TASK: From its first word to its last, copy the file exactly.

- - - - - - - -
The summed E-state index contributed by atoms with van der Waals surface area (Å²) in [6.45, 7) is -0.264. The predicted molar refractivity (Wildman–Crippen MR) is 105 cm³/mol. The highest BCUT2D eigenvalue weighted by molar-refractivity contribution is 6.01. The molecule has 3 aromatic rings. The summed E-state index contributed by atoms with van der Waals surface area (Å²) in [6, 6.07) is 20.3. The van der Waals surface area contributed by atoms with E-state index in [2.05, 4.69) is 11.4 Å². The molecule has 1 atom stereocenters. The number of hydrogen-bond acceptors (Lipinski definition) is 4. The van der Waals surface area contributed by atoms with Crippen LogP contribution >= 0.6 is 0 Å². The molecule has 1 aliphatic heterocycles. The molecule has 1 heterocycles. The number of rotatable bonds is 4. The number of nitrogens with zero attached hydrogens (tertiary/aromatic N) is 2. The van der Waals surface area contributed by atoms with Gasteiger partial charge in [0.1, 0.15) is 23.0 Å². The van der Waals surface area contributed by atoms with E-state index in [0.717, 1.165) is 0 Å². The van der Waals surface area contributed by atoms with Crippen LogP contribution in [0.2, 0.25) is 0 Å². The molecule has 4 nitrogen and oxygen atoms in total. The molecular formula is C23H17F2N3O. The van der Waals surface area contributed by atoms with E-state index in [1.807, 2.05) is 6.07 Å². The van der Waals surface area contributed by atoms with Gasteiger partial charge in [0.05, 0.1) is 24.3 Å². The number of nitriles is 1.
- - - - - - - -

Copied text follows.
The summed E-state index contributed by atoms with van der Waals surface area (Å²) in [6.45, 7) is -0.264. The predicted molar refractivity (Wildman–Crippen MR) is 105 cm³/mol. The highest BCUT2D eigenvalue weighted by molar-refractivity contribution is 6.01. The molecule has 3 aromatic rings. The summed E-state index contributed by atoms with van der Waals surface area (Å²) in [6, 6.07) is 20.3. The van der Waals surface area contributed by atoms with E-state index in [2.05, 4.69) is 11.4 Å². The molecule has 1 atom stereocenters. The number of hydrogen-bond acceptors (Lipinski definition) is 4. The van der Waals surface area contributed by atoms with Crippen LogP contribution >= 0.6 is 0 Å². The molecule has 1 aliphatic heterocycles. The molecule has 1 heterocycles. The number of rotatable bonds is 4. The number of nitrogens with zero attached hydrogens (tertiary/aromatic N) is 2. The van der Waals surface area contributed by atoms with Gasteiger partial charge in [0.1, 0.15) is 23.0 Å². The van der Waals surface area contributed by atoms with E-state index in [0.717, 1.165) is 0 Å². The van der Waals surface area contributed by atoms with Crippen LogP contribution in [0.2, 0.25) is 0 Å². The molecule has 4 nitrogen and oxygen atoms in total. The molecular formula is C23H17F2N3O. The van der Waals surface area contributed by atoms with E-state index in [1.807, 2.05) is 6.07 Å². The van der Waals surface area contributed by atoms with Gasteiger partial charge in [0.05, 0.1) is 24.3 Å². The number of nitriles is 1.